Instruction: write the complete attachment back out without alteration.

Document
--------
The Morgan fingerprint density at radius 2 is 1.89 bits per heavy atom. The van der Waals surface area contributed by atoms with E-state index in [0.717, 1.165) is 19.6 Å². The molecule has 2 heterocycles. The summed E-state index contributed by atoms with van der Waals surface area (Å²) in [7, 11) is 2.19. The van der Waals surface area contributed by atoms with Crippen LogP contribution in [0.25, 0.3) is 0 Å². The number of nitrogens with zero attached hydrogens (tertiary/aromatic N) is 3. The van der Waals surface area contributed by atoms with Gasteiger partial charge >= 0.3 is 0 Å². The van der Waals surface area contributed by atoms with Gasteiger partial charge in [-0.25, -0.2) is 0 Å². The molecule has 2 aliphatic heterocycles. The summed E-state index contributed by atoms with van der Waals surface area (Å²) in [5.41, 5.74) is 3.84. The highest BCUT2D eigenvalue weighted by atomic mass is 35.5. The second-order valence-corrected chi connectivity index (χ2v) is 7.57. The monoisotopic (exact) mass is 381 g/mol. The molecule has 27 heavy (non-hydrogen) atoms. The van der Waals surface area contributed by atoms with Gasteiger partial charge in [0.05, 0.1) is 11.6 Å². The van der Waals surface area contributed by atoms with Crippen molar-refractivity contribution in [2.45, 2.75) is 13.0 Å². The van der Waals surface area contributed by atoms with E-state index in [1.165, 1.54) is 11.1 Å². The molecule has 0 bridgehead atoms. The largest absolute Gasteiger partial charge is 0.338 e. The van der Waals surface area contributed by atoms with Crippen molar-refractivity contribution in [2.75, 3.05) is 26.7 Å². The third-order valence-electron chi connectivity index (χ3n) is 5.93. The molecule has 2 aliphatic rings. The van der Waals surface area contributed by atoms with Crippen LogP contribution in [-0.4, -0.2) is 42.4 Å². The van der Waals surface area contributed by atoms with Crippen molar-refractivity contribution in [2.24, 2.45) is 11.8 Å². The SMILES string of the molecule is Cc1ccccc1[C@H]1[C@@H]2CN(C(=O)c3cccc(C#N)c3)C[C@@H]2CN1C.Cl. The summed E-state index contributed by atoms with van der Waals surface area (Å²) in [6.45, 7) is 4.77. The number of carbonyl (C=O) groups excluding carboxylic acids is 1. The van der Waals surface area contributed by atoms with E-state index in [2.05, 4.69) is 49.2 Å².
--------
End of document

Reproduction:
The Morgan fingerprint density at radius 2 is 1.89 bits per heavy atom. The van der Waals surface area contributed by atoms with E-state index in [0.717, 1.165) is 19.6 Å². The molecule has 2 heterocycles. The summed E-state index contributed by atoms with van der Waals surface area (Å²) in [7, 11) is 2.19. The van der Waals surface area contributed by atoms with Crippen LogP contribution in [0.25, 0.3) is 0 Å². The number of nitrogens with zero attached hydrogens (tertiary/aromatic N) is 3. The van der Waals surface area contributed by atoms with Gasteiger partial charge >= 0.3 is 0 Å². The van der Waals surface area contributed by atoms with Gasteiger partial charge in [-0.25, -0.2) is 0 Å². The molecule has 2 aliphatic heterocycles. The summed E-state index contributed by atoms with van der Waals surface area (Å²) in [5.41, 5.74) is 3.84. The highest BCUT2D eigenvalue weighted by atomic mass is 35.5. The second-order valence-corrected chi connectivity index (χ2v) is 7.57. The monoisotopic (exact) mass is 381 g/mol. The molecule has 27 heavy (non-hydrogen) atoms. The van der Waals surface area contributed by atoms with Gasteiger partial charge in [0.05, 0.1) is 11.6 Å². The van der Waals surface area contributed by atoms with Crippen molar-refractivity contribution in [2.45, 2.75) is 13.0 Å². The van der Waals surface area contributed by atoms with E-state index in [1.165, 1.54) is 11.1 Å². The molecule has 0 bridgehead atoms. The largest absolute Gasteiger partial charge is 0.338 e. The van der Waals surface area contributed by atoms with Crippen molar-refractivity contribution in [2.75, 3.05) is 26.7 Å². The third-order valence-electron chi connectivity index (χ3n) is 5.93. The molecule has 2 aliphatic rings. The van der Waals surface area contributed by atoms with Crippen LogP contribution in [-0.4, -0.2) is 42.4 Å². The van der Waals surface area contributed by atoms with Crippen molar-refractivity contribution in [2.24, 2.45) is 11.8 Å². The SMILES string of the molecule is Cc1ccccc1[C@H]1[C@@H]2CN(C(=O)c3cccc(C#N)c3)C[C@@H]2CN1C.Cl. The summed E-state index contributed by atoms with van der Waals surface area (Å²) in [6.45, 7) is 4.77. The number of carbonyl (C=O) groups excluding carboxylic acids is 1. The van der Waals surface area contributed by atoms with E-state index in [2.05, 4.69) is 49.2 Å².